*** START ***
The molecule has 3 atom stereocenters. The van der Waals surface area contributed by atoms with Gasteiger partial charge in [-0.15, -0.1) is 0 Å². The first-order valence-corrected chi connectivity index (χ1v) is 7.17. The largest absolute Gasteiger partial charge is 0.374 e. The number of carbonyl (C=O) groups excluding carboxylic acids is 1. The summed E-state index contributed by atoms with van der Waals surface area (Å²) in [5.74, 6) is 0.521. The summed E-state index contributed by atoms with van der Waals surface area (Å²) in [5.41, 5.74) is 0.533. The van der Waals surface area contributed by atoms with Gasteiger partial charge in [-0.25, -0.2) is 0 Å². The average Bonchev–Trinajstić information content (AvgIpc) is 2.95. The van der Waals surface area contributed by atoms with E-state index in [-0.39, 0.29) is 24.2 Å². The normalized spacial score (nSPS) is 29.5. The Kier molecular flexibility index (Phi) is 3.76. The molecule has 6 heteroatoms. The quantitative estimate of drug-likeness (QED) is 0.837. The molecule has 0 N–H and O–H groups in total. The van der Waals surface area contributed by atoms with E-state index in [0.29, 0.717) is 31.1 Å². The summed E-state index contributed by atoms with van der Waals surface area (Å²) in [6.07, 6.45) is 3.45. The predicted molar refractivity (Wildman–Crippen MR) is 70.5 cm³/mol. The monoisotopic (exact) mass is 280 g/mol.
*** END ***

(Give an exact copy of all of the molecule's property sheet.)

The molecule has 3 atom stereocenters. The van der Waals surface area contributed by atoms with Gasteiger partial charge in [-0.15, -0.1) is 0 Å². The first-order valence-corrected chi connectivity index (χ1v) is 7.17. The largest absolute Gasteiger partial charge is 0.374 e. The number of carbonyl (C=O) groups excluding carboxylic acids is 1. The summed E-state index contributed by atoms with van der Waals surface area (Å²) in [5.74, 6) is 0.521. The summed E-state index contributed by atoms with van der Waals surface area (Å²) in [5.41, 5.74) is 0.533. The van der Waals surface area contributed by atoms with Gasteiger partial charge in [-0.25, -0.2) is 0 Å². The average Bonchev–Trinajstić information content (AvgIpc) is 2.95. The van der Waals surface area contributed by atoms with E-state index in [-0.39, 0.29) is 24.2 Å². The normalized spacial score (nSPS) is 29.5. The Kier molecular flexibility index (Phi) is 3.76. The molecule has 6 heteroatoms. The quantitative estimate of drug-likeness (QED) is 0.837. The molecule has 0 N–H and O–H groups in total. The van der Waals surface area contributed by atoms with E-state index in [0.29, 0.717) is 31.1 Å². The summed E-state index contributed by atoms with van der Waals surface area (Å²) in [6.07, 6.45) is 3.45. The predicted molar refractivity (Wildman–Crippen MR) is 70.5 cm³/mol. The monoisotopic (exact) mass is 280 g/mol.